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Having a Housing serviced?


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If you take really meticulous care of a housing, it may take many years before you need service. However if it is bad ugly shape and controls are sticking, misaligned, or leaking you should send it in. 

 

DIY is an option but i bet you don't have a way to pressure test it. If we are talking about a $4-5k housing, spend the money and do it right. If its your uncles old D70 housing, give it a try!

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Dave gave a good hint already. I'll add mine.

 

I can speak only for Nauticam.

Yes I sent them once all the housings I had and usually they do a great job. But the question is: does your housing need service?

 

I always sent them for specific reasons: problems or buying used and not trusting its condition. 

I dive all year round and I'm lame with equipment. I sent my NA-GH5 to Nauticam five years ago and spent around 300 euros. I did everything through the official Nauticam dealer. Seeing how much housing prices have risen, maybe the service prices have too.

 

If you are fussy about rinsing and cleaning and have the vacuum system, you can go decades ahead in my opinion.

 

Here you have further comments on this topic:

 

Service of Nauticam extension rings

 

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As the guys say, my experience also has been that it's rare that servicing is needed. Good soaks after use, working the controls whilst rinsing to help flush out salt deposits, wiping over with a soft cloth and good storage between trips. I've had several housings (all Subals) for 5 years and they have had hundreds of dives on them without servicing or incident.

 

The only time I have needed a service (a minor leak), I was living in the Caribbean and didn't send it back to the manufacturer (Subal) but had the job done at Reef Photo in Florida - which was quick and worked well.

 

I think the "where" to send it depends to an extent also on where the manufacturer is located for ease of transport, the complexity of the housing build - and what is available more locally. The Subals are much simpler internally than Nauticam and are, I suspect, easier to service and for that reason I'd be happy to use a reputable service provider, like Reef Photo. Just taking the back off a Nauticam and looking at the internal parts makes me feel giddy and I think I'd be sending it back to them! That said, I'm sure someone like Reef or Backscatter or Onderwaterhuis could be relied upon.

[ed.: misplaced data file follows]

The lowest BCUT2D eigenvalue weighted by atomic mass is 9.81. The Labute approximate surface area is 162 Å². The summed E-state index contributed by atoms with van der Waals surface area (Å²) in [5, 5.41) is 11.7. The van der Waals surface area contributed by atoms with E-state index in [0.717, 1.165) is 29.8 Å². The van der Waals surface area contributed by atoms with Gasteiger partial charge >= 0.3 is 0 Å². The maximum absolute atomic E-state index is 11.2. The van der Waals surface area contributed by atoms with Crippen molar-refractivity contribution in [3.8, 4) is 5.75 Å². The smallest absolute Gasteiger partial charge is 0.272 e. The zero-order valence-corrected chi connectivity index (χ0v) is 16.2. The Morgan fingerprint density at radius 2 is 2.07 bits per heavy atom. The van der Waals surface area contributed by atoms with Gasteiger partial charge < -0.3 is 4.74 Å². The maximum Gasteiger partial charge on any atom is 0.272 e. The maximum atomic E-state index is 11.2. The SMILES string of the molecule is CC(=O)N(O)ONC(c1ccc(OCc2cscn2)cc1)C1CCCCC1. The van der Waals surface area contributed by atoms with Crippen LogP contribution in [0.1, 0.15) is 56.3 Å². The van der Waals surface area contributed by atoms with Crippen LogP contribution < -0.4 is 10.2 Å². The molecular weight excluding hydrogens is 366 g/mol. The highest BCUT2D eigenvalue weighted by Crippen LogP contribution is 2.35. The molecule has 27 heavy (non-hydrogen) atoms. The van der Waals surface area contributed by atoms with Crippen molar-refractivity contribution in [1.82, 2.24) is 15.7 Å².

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This has been discussed before.  The Nauticams are great to use but very complex inside so you would need to be very sure of yourself and meticulous.  Other housings are much simpler with an array of straight buttons with minimal offsets so it is easier to disassemble and put back together.  You need to source a service kit for all of the o-rings and may need to replace corroded shafts and other parts.  You should use new springs and e-clips as well.

 

I have seen a number of reports that Nauticam service is expensive but your housing comes back looking like new.

 

As others have said does it need service?  My EM-1 MkII housing is still working fine and is 7 years and near 300 dives old.  I soak mine and exercise the buttons after every session and dry throughly - I don't let water evaporate on the surface - this avoids water marks.  Soaking an exercising buttons is needed to flush salt water out - it won't leave of it's own accord.  If salt water is left it will eventually evaporate and become very concentrated and corrosive.

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Completely agree with everything said above.  I would absolutely advise against trying to service the housing oneself.  It would be like owning a Ferrari and doing your own engine services.  There are a lot of tiny parts due to the intricate internal design.
 

In addition to soaking and articulating buttons in fresh water, Reef Photo gave me the tip to blow out the excess water from under the buttons when drying to keep residue from building up underneath.  I use an electric blower normally used to clean out computers.  ($30-50 on Amazon)  I was shocked how much blows out!  Making sure the housing is dried with a soft cloth will keep it from leaving milky water spots on the finish. 
 

I log roughly 200+ dives per year with mine.  If you take the time to clean it you will rarely, if ever, need to send it in for service.  Enjoy! 

Edited by ChipBPhoto
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9 minutes ago, ChipBPhoto said:

Completely agree with everything said above.  I would absolutely advise against trying to service the housing oneself.  It would be like owning a Ferrari and doing your own engine services.  There are a lot of tiny parts due to the intricate internal design.
 

In addition to soaking and articulating buttons in fresh water, Reef Photo gave me the tip to blow out the excess water from under the buttons when drying to keep residue from building up underneath.  I use an electric blower normally used to clean out computers.  ($30-50 on Amazon)  I was shocked how much blows out!  Making sure the housing is dried with a soft cloth will keep it from leaving milky water spots on the finish. 
 

I log roughly 200+ dives per year with mine.  If you take the time to clean it you will rarely, if ever, need to send it in for service.  Enjoy! 

A handheld rocket blower also works quite well for blowing off excess water:

 

https://www.camerapro.com.au/4980-giottos-large-rocket-air-blower.html

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